Indoor water consumption isn't the problem
"It's true there's a lot of new technology out there, but homebuilders can't get too far ahead of the curve," Broad said. "We can't give things away, which would put us at a competitive disadvantage, so we try to find as many win-win situations as possible."
Some new technologies don't make economic sense. For example, in Las Vegas Pulte installed leak-detection devices, but since so few houses spring leaks it would be an embedded item that people wouldn't really want to pay for. (I, however, could use one of those, as my sprinkler system goes pop -- and geysers erupt -- much too often.)
These new programs do work. As Bennett pointed out, the WaterSmart homes used half as much water as those new homes of preceding years, including those that were built just the year before.
I ask Bennett, what the -- pardon the pun -- landscape was for water efficiency in the years ahead.
He said, "We are making progress. National code developers are starting to move in the direction of greener measures for commercial and residential buildings; WaterSense programs have standards for showerheads and faucets; more efficient appliances such as toilets have become mainstream; and the International Code Council is moving in a green direction."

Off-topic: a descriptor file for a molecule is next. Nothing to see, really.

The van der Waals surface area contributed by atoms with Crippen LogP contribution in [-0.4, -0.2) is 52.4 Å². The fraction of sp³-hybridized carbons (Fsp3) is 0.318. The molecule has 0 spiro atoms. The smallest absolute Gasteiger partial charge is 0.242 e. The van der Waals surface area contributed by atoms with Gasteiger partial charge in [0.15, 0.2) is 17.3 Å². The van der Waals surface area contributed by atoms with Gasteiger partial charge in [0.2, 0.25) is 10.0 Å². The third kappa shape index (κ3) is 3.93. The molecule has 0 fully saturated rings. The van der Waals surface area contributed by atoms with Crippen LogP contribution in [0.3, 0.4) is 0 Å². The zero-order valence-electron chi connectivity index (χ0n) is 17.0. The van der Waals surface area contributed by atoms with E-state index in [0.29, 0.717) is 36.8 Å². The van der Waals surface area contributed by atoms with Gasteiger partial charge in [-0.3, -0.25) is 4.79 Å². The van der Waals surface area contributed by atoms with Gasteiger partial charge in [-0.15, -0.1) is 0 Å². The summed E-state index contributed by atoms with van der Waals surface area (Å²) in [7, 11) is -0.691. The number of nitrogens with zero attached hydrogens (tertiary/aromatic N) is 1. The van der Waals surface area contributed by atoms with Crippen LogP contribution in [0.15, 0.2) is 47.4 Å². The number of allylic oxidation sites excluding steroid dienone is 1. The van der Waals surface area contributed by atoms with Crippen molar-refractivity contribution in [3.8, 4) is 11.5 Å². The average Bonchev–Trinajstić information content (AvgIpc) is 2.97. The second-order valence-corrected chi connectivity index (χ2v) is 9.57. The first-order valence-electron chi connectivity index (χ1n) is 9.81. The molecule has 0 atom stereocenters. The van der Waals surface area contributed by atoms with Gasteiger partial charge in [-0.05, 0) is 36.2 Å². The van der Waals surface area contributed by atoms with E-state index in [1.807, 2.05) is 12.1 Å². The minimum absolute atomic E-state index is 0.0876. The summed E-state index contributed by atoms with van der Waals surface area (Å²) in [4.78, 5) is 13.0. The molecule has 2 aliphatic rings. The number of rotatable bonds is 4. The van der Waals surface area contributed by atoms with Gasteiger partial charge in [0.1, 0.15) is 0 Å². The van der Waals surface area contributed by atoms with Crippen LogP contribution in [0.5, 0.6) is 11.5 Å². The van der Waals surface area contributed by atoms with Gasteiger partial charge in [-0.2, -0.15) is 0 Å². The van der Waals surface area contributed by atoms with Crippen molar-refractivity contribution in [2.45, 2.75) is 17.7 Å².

In Arizona, Nevada and other Southwestern states, we are all moving in a "brown" direction. Turf front yards are banned in many desert locales, with recommendations for landscaping with native plants.
"Whether consumers choose turf or desert landscaping actually has a greater impact than what we as builders are doing inside the house," Broad said.
Steve Bergsman is a freelance writer in Arizona and author of several books. His latest book, "Growing Up Levittown: In a Time of Conformity, Controversy and Cultural Crisis," is now available for sale on Amazon.com.
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